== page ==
Reading Lolita in Patriarchy: Rebecca Solnit on Being Mansplained About How She Must Have Misread Nabokov

Rebecca Solnit
Photo by shawncalhoun

It isn’t a fact universally acknowledged that a person who mistakes his opinions for facts may also mistake himself for God. This can happen if he’s been insufficiently exposed to the fact that there are also other people who have other experiences, and that they too were created equal, with certain inalienable rights, and that consciousness thing that is so interesting and troubling is also going on inside their heads. This is a problem straight white men suffer from especially, because the western world has held up a mirror to them for so long—and turns compliant women into mirrors reflecting them back twice life size, Virginia Woolf noted. The rest of us get used to the transgendering and cross-racializing of our identities as we invest in protagonists like Ishmael or Dirty Harry or Holden Caulfield. But straight white men don’t, so much. I coined a term a while ago, privelobliviousness, to try to describe the way that being the advantaged one, the represented one, often means being the one who doesn’t need to be aware and, often, isn’t. Which is a form of loss in its own way.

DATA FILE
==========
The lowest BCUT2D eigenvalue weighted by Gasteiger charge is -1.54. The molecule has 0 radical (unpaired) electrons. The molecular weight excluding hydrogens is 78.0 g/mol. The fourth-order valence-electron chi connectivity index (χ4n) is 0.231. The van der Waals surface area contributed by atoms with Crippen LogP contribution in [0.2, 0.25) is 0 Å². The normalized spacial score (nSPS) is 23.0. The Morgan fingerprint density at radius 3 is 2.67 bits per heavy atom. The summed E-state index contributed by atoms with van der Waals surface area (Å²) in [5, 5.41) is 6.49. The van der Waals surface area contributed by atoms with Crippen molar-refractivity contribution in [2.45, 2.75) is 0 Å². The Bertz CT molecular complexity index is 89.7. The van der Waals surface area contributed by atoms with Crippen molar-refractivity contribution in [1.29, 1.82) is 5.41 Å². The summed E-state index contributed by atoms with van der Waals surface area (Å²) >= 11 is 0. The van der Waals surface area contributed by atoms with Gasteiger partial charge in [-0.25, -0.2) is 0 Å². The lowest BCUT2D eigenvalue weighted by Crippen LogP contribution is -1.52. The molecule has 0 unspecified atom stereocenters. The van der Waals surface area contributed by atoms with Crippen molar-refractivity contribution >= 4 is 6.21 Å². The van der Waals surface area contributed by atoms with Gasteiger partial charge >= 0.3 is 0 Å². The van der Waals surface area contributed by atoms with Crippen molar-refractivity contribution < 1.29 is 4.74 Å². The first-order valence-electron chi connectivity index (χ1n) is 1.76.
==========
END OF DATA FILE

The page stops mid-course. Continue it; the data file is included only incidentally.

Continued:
-At Lithub, Men Explain Things To Me author Rebecca Solnit writes about all the mansplaining she was treated to in response to her November essay, “80 Books No Woman Should Read” on the same site—itself a response to a much re-posted Esquire feature called “80 Best Books Every Man Should Read,” which includes 79 men. Most of all, men—”liberal men”—told her she misunderstood Lolita and was wrong for identifying with the young girl who’s been raped and robbed of her agency, “which made me wonder,” she writes, “if there’s a book called ‘Reading Lolita in Patriarchy.'”

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